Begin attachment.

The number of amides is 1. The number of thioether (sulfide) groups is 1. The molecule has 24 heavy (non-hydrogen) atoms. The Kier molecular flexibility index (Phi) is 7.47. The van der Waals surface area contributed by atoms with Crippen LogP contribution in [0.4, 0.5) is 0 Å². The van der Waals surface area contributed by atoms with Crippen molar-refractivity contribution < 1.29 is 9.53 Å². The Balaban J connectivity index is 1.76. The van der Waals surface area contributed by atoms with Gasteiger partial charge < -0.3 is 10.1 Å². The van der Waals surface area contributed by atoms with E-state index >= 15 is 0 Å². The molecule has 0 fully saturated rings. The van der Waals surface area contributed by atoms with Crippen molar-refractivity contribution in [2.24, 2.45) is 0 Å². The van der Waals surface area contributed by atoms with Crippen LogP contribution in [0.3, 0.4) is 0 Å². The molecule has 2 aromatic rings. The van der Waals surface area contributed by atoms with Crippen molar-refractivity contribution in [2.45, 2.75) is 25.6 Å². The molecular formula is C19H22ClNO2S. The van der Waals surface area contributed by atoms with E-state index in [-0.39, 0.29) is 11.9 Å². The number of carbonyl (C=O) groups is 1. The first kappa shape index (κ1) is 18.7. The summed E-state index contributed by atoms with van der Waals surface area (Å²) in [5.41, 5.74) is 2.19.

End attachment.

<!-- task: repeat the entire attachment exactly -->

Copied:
The number of amides is 1. The number of thioether (sulfide) groups is 1. The molecule has 24 heavy (non-hydrogen) atoms. The Kier molecular flexibility index (Phi) is 7.47. The van der Waals surface area contributed by atoms with Crippen LogP contribution in [0.4, 0.5) is 0 Å². The van der Waals surface area contributed by atoms with Crippen molar-refractivity contribution < 1.29 is 9.53 Å². The Balaban J connectivity index is 1.76. The van der Waals surface area contributed by atoms with Gasteiger partial charge < -0.3 is 10.1 Å². The van der Waals surface area contributed by atoms with E-state index >= 15 is 0 Å². The molecule has 0 fully saturated rings. The van der Waals surface area contributed by atoms with Crippen molar-refractivity contribution in [2.24, 2.45) is 0 Å². The van der Waals surface area contributed by atoms with Crippen LogP contribution in [0.3, 0.4) is 0 Å². The molecule has 2 aromatic rings. The van der Waals surface area contributed by atoms with Crippen molar-refractivity contribution in [2.45, 2.75) is 25.6 Å². The molecular formula is C19H22ClNO2S. The van der Waals surface area contributed by atoms with E-state index in [-0.39, 0.29) is 11.9 Å². The number of carbonyl (C=O) groups is 1. The first kappa shape index (κ1) is 18.7. The summed E-state index contributed by atoms with van der Waals surface area (Å²) in [5.41, 5.74) is 2.19.